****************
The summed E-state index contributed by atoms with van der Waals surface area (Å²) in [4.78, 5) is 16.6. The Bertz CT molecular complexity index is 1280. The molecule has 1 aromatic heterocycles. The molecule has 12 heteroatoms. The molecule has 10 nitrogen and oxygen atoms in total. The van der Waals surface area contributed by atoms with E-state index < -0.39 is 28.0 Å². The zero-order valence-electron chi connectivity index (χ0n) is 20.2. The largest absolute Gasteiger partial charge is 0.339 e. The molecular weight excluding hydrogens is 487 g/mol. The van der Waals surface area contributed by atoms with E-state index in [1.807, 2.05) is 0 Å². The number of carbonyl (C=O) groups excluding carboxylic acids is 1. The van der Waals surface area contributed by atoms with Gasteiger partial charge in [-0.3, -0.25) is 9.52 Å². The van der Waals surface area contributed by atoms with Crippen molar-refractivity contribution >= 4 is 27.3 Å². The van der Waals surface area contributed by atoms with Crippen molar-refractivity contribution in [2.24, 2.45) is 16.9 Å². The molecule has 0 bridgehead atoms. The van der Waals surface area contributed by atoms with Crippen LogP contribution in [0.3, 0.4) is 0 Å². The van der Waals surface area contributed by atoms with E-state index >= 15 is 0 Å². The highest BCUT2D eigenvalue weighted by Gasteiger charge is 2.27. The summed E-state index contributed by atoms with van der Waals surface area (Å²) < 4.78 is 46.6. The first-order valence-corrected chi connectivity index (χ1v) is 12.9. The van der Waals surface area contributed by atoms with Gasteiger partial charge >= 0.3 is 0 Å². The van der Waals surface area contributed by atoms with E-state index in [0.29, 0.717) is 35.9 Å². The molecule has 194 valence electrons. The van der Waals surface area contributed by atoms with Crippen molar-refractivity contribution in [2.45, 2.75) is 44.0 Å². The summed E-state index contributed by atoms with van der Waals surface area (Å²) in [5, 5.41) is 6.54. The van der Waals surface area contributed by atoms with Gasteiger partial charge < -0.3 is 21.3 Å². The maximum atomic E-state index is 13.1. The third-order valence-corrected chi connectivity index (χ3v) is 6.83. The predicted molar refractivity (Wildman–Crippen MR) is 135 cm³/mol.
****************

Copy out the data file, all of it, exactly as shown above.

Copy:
The summed E-state index contributed by atoms with van der Waals surface area (Å²) in [4.78, 5) is 16.6. The Bertz CT molecular complexity index is 1280. The molecule has 1 aromatic heterocycles. The molecule has 12 heteroatoms. The molecule has 10 nitrogen and oxygen atoms in total. The van der Waals surface area contributed by atoms with E-state index < -0.39 is 28.0 Å². The zero-order valence-electron chi connectivity index (χ0n) is 20.2. The largest absolute Gasteiger partial charge is 0.339 e. The molecular weight excluding hydrogens is 487 g/mol. The van der Waals surface area contributed by atoms with E-state index in [1.807, 2.05) is 0 Å². The number of carbonyl (C=O) groups excluding carboxylic acids is 1. The van der Waals surface area contributed by atoms with Gasteiger partial charge in [-0.3, -0.25) is 9.52 Å². The van der Waals surface area contributed by atoms with Crippen molar-refractivity contribution >= 4 is 27.3 Å². The van der Waals surface area contributed by atoms with Crippen molar-refractivity contribution in [2.24, 2.45) is 16.9 Å². The molecule has 0 bridgehead atoms. The van der Waals surface area contributed by atoms with Crippen LogP contribution in [0.3, 0.4) is 0 Å². The van der Waals surface area contributed by atoms with E-state index >= 15 is 0 Å². The highest BCUT2D eigenvalue weighted by Gasteiger charge is 2.27. The summed E-state index contributed by atoms with van der Waals surface area (Å²) < 4.78 is 46.6. The first-order valence-corrected chi connectivity index (χ1v) is 12.9. The van der Waals surface area contributed by atoms with Gasteiger partial charge >= 0.3 is 0 Å². The van der Waals surface area contributed by atoms with E-state index in [0.29, 0.717) is 35.9 Å². The molecule has 194 valence electrons. The van der Waals surface area contributed by atoms with Crippen molar-refractivity contribution in [2.45, 2.75) is 44.0 Å². The summed E-state index contributed by atoms with van der Waals surface area (Å²) in [5, 5.41) is 6.54. The van der Waals surface area contributed by atoms with Gasteiger partial charge < -0.3 is 21.3 Å². The maximum atomic E-state index is 13.1. The third-order valence-corrected chi connectivity index (χ3v) is 6.83. The predicted molar refractivity (Wildman–Crippen MR) is 135 cm³/mol.